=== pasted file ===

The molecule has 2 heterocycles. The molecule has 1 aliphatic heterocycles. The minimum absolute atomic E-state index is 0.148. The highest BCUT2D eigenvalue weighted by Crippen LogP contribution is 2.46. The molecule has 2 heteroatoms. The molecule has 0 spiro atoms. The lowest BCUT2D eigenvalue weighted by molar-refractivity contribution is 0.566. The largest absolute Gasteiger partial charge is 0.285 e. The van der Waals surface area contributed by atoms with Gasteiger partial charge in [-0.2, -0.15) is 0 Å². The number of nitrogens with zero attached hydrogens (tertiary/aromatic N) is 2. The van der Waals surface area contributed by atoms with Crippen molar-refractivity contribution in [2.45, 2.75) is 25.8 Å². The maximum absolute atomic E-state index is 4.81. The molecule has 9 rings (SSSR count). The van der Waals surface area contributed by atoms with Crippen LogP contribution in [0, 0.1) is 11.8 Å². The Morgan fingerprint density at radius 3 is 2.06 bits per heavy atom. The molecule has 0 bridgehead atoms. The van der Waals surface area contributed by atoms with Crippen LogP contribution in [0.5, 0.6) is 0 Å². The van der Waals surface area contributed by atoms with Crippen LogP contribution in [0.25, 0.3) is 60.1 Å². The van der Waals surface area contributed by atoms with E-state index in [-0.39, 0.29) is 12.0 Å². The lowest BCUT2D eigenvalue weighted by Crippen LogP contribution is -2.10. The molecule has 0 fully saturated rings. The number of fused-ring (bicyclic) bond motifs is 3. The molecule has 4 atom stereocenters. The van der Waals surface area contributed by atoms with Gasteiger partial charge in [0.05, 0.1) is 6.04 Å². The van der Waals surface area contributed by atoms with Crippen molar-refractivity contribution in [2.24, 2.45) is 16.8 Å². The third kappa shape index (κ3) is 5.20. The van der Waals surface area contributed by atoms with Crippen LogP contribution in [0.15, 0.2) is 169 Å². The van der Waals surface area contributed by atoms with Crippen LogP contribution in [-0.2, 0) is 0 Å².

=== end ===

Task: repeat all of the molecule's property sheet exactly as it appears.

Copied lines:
The molecule has 2 heterocycles. The molecule has 1 aliphatic heterocycles. The minimum absolute atomic E-state index is 0.148. The highest BCUT2D eigenvalue weighted by Crippen LogP contribution is 2.46. The molecule has 2 heteroatoms. The molecule has 0 spiro atoms. The lowest BCUT2D eigenvalue weighted by molar-refractivity contribution is 0.566. The largest absolute Gasteiger partial charge is 0.285 e. The van der Waals surface area contributed by atoms with Gasteiger partial charge in [-0.2, -0.15) is 0 Å². The number of nitrogens with zero attached hydrogens (tertiary/aromatic N) is 2. The van der Waals surface area contributed by atoms with Crippen molar-refractivity contribution in [2.45, 2.75) is 25.8 Å². The maximum absolute atomic E-state index is 4.81. The molecule has 9 rings (SSSR count). The van der Waals surface area contributed by atoms with Crippen LogP contribution in [0, 0.1) is 11.8 Å². The Morgan fingerprint density at radius 3 is 2.06 bits per heavy atom. The molecule has 0 bridgehead atoms. The van der Waals surface area contributed by atoms with Crippen LogP contribution in [0.5, 0.6) is 0 Å². The van der Waals surface area contributed by atoms with Crippen LogP contribution in [0.25, 0.3) is 60.1 Å². The van der Waals surface area contributed by atoms with E-state index in [-0.39, 0.29) is 12.0 Å². The lowest BCUT2D eigenvalue weighted by Crippen LogP contribution is -2.10. The molecule has 0 fully saturated rings. The number of fused-ring (bicyclic) bond motifs is 3. The molecule has 4 atom stereocenters. The van der Waals surface area contributed by atoms with Gasteiger partial charge in [0.05, 0.1) is 6.04 Å². The van der Waals surface area contributed by atoms with Crippen molar-refractivity contribution in [2.24, 2.45) is 16.8 Å². The third kappa shape index (κ3) is 5.20. The van der Waals surface area contributed by atoms with Crippen LogP contribution in [0.15, 0.2) is 169 Å². The van der Waals surface area contributed by atoms with Crippen LogP contribution in [-0.2, 0) is 0 Å².